Hodeidah truce breached, coalition vows to step up pressure
ADEN, Yemen - The Arab coalition fighting in support of the Yemeni government said it was ready to use “calibrated force” to drive Houthi rebels out of the port city of Hodeidah.
“Coalition prepared to use more calibrated force to prod Houthi compliance with Stockholm agreement,” UAE Foreign Affairs Minister Anwar Gargash said January 30 on Twitter.
Gargash said the Iran-allied Houthi militia violated the ceasefire more than 1,000 times and that, since the agreement, 71 Yemeni forces had been killed and 534 injured. He claimed there had been Houthi “mortar attacks against food supplies and public markets.”
Gargash said the Houthis were blocking aid convoys from leaving Hodeidah and barring ships from entering. He described the actions as “a real impediment to the peace process.”
Gargash’s tweets urged the international community to press the Houthis to stop violations, facilitate aid convoys and move forward on withdrawal from Hodeidah. “Important that UN & international community take urgent action to press Houthis to comply with ceasefire agreement,” he said.
Gargash’s statements were made soon after UN Special Envoy to Yemen Martin Griffiths admitted that application of terms of the Stockholm agreement had met obstacles. During a stop in rebel-controlled Sana’a, Griffiths said implementation of the agreement reached in December in Sweden could not take place within specified dates.
Qatari-funded Al Jazeera reported that Griffiths said extending timetables for implementation of agreements is “expected because the situation on the ground is more complex” than expected.
The Hodeidah agreement, which went into effect in mid-December, stipulates a full ceasefire, followed by the withdrawal and redeployment of rival forces from the city. Neither has been accomplished.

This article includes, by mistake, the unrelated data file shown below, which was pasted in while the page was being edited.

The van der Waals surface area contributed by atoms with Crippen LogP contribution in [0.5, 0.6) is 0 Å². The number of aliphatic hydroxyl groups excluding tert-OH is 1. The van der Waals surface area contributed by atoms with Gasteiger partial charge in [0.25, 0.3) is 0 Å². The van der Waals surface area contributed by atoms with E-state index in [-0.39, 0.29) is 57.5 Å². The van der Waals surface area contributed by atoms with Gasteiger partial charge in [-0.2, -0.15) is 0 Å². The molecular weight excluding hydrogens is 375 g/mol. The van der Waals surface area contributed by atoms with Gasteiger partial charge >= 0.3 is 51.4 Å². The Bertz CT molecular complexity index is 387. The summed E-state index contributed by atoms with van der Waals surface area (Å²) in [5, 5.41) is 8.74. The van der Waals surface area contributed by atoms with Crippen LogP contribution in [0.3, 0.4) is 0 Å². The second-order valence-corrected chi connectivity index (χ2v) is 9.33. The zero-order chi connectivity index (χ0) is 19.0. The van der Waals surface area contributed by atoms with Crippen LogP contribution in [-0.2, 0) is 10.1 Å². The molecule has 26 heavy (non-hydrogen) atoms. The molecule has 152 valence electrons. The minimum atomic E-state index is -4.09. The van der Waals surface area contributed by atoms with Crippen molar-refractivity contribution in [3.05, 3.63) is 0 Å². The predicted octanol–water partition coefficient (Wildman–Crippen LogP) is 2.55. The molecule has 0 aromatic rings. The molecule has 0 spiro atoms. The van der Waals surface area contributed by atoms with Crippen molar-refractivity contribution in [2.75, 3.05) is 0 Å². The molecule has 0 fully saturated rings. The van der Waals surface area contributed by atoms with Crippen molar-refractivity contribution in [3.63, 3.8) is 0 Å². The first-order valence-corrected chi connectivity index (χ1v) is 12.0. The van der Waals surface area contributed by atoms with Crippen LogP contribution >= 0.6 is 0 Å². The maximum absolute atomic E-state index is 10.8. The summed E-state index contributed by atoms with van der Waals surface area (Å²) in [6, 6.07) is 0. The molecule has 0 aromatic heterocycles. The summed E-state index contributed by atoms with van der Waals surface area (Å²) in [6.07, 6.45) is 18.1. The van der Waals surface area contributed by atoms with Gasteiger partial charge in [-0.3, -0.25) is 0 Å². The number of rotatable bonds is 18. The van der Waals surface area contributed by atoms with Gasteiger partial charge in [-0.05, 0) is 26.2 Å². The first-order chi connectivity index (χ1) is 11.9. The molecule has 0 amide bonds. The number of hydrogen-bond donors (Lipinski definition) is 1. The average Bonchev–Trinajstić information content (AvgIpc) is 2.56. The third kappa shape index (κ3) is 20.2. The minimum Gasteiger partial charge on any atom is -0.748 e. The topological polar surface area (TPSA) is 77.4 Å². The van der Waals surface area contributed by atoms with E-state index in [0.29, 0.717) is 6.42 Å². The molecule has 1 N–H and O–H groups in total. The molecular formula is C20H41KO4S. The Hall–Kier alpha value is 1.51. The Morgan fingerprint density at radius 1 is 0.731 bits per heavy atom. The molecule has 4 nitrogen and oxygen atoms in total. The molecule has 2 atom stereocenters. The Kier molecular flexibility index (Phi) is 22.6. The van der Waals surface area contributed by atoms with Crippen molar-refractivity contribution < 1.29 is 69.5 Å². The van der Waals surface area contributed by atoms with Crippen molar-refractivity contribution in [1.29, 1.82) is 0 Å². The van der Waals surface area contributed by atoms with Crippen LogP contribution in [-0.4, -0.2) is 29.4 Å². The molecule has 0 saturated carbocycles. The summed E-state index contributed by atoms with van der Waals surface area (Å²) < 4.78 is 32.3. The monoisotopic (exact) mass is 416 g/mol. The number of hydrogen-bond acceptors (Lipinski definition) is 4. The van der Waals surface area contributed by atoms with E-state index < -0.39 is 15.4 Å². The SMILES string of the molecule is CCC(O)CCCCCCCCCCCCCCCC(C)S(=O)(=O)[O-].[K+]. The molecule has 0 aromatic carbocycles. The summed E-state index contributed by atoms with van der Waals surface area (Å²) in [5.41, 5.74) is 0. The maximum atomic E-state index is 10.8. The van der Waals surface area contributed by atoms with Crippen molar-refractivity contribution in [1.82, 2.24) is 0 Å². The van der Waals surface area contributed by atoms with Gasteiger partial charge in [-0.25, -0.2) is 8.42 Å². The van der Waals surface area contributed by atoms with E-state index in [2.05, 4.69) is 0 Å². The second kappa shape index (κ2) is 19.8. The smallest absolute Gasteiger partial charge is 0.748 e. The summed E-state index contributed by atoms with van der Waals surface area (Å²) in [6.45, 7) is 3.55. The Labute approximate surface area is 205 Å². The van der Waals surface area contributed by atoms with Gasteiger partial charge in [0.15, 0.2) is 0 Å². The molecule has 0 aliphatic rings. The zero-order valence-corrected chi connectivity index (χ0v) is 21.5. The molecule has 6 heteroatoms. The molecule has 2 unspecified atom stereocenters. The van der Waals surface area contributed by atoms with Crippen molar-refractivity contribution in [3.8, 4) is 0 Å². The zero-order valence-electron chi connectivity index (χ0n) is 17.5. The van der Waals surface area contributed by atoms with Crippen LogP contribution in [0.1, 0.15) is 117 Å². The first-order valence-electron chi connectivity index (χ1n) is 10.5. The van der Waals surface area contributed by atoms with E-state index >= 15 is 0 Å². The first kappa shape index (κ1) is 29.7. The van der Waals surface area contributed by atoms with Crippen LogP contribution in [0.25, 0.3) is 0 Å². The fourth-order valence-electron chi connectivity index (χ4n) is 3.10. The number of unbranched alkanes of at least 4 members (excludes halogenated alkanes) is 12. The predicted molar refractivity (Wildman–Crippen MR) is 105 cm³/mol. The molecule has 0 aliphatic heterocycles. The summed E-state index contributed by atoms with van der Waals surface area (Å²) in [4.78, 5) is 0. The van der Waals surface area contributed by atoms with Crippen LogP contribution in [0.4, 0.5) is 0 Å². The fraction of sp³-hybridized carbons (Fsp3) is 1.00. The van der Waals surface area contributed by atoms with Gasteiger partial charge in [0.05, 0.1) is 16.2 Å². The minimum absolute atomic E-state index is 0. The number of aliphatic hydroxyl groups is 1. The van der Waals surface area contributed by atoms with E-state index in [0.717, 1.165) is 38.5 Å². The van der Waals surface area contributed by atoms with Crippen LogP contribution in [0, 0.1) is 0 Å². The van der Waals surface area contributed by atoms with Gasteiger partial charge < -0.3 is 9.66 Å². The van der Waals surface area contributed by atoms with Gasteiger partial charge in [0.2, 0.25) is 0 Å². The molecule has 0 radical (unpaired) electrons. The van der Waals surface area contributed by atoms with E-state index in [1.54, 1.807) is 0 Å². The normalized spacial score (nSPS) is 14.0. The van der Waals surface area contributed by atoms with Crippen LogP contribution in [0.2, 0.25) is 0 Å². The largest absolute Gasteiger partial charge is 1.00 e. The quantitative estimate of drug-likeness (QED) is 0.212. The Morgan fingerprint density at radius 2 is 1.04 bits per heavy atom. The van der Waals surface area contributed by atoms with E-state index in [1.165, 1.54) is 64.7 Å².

Yemeni political analyst Siyaf al-Gharbani said Griffiths was absorbing the shock of failure to implement the Hodeidah agreement on behalf of the Houthis. Gharbani said the UN envoy was trying to get warring factions back to the negotiating table.
A report from Al Arabiya quoted Yemeni government spokesman Rajih Badi, as saying that Patrick Cammaert, who heads the UN group monitoring the ceasefire in Hodeidah, had returned to the city after the Houthis promised Griffiths to implement the agreement.
However, Cammaert’s return appears to be temporary. The United Nations announced that Danish Lieutenant-General Michael Lollesgaard would replace Cammaert, who resigned in late January. UN spokesman Stephane Dujarric said Lollesgaard, Denmark’s military representative to NATO, has 30 years of national and international military experience.
Lollesgaard is expected to start his mission in February.
Meanwhile, the Saudi Royal Air Force destroyed a drone launched by Houthi rebels over the Saudi city of Abha, Al Arabiya reported January 30. Coalition spokesman Turki al-Malki said the drone was flying in the direction of civilian areas in Abha.
The coalition’s command warned the Houthis “in the strongest terms” against targeting “civilian property and civilians,” Malki was quoted as saying.
The rebels have launched numerous ballistic missile and drone attacks at Saudi territory and Yemeni government forces and allied coalition troops inside Yemen. The coalition has destroyed several sites in Sana’a used to stockpile and launch drones.
Malki said an attack against a suspected drone base in Sana’a was an extension of an operation begun in mid-January to demolish the “entire network of logistical capacities and facilities for drones… and the places where foreign experts are located.”